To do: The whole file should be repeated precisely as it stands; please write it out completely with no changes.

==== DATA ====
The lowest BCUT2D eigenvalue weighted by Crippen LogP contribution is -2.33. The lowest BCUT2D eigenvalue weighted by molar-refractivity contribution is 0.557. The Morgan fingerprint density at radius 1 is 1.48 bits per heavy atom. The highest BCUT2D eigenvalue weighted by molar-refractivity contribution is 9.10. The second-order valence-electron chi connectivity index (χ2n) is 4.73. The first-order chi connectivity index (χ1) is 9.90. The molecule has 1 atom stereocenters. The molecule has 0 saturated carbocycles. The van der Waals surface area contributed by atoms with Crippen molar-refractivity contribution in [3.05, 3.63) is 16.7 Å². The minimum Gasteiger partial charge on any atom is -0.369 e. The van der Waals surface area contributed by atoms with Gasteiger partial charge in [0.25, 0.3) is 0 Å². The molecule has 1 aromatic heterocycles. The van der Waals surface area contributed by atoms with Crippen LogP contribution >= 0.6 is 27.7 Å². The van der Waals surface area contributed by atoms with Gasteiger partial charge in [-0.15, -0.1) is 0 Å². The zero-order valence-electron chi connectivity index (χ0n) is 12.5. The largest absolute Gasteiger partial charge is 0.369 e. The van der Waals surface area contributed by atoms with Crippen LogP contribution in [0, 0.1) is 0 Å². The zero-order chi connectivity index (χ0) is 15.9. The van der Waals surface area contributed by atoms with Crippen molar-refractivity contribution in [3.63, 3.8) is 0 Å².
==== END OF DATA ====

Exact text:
The lowest BCUT2D eigenvalue weighted by Crippen LogP contribution is -2.33. The lowest BCUT2D eigenvalue weighted by molar-refractivity contribution is 0.557. The Morgan fingerprint density at radius 1 is 1.48 bits per heavy atom. The highest BCUT2D eigenvalue weighted by molar-refractivity contribution is 9.10. The second-order valence-electron chi connectivity index (χ2n) is 4.73. The first-order chi connectivity index (χ1) is 9.90. The molecule has 1 atom stereocenters. The molecule has 0 saturated carbocycles. The van der Waals surface area contributed by atoms with Crippen molar-refractivity contribution in [3.05, 3.63) is 16.7 Å². The minimum Gasteiger partial charge on any atom is -0.369 e. The van der Waals surface area contributed by atoms with Gasteiger partial charge in [0.25, 0.3) is 0 Å². The molecule has 1 aromatic heterocycles. The van der Waals surface area contributed by atoms with Crippen LogP contribution >= 0.6 is 27.7 Å². The van der Waals surface area contributed by atoms with Gasteiger partial charge in [-0.15, -0.1) is 0 Å². The zero-order valence-electron chi connectivity index (χ0n) is 12.5. The largest absolute Gasteiger partial charge is 0.369 e. The van der Waals surface area contributed by atoms with Crippen LogP contribution in [0, 0.1) is 0 Å². The zero-order chi connectivity index (χ0) is 15.9. The van der Waals surface area contributed by atoms with Crippen molar-refractivity contribution in [3.63, 3.8) is 0 Å².